Tuesday, February 8, 2011

Tort Reform, Anyone?

February 8, 2011

During the State of the Union Address, President Obama expressed support for medical liability reform, which was suggested by Republicans last year to rein in frivolous lawsuits. In light of the President’s announcement, AHCA/NCAL recently declared its support for the initiative. Currently this measure enjoys broad bipartisan support, and could serve as the beginning of consensus-building momentum on other health care priorities for the 112th Congress.

As lawmakers consider what’s doable this congressional session, tort reform has a real possibility of becoming law. In the long term care world, this means preserving dwindling resources for patient care and adequate staffing. 

Even though questionable lawsuits are often settled out of court, the sheer volume of them drains financial resources, according to a recent actuarial analysis by Aon Global Risk Consulting. Internal analyses show that siphoning off needed resources in this way can inhibit care quality, may lead to a deteriorating living environment, and problematic staffing ratios.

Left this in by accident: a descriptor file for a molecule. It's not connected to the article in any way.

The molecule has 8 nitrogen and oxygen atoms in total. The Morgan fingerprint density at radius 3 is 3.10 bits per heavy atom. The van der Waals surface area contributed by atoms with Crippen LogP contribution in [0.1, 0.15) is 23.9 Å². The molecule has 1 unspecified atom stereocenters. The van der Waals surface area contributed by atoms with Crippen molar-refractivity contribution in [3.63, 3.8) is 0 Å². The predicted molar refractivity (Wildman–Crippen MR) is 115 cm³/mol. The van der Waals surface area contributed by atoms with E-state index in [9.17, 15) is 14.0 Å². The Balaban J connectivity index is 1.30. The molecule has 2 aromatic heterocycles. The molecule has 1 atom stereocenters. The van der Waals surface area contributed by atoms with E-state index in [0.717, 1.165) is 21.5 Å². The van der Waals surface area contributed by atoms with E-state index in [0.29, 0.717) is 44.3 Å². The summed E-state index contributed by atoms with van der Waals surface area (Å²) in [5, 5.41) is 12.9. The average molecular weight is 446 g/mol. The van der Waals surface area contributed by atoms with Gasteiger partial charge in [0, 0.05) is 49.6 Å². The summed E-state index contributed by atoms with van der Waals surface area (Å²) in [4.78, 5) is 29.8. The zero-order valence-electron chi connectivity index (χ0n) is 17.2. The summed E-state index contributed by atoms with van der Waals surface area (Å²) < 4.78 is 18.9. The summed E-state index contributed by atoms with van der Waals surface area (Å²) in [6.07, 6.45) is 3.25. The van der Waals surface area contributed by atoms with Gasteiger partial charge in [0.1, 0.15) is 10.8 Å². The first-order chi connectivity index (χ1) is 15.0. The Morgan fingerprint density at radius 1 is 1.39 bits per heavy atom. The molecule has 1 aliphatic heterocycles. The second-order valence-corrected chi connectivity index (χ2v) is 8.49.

Recent activity that could spark movement on the topic this year includes:
  • HR 5, introduced by Rep. Phil Gingrey with six cosponsors, which would cap non-economic damages and establish a time limit to file a claim;
  • The House Judiciary Committee’s January 20th meeting entitled “Medical Liability Reform: Cutting Costs, Spurring Investment, Creating Jobs”; and
  • A recommendation by the National Commission on Fiscal Responsibility and Reform for an “…aggressive set of reforms to the tort system” in its final report titled “Moment of Truth,” released in December 2010.
AHCA/NCAL will continue to follow the tort reform debate as it develops. If you have questions, please share them below.

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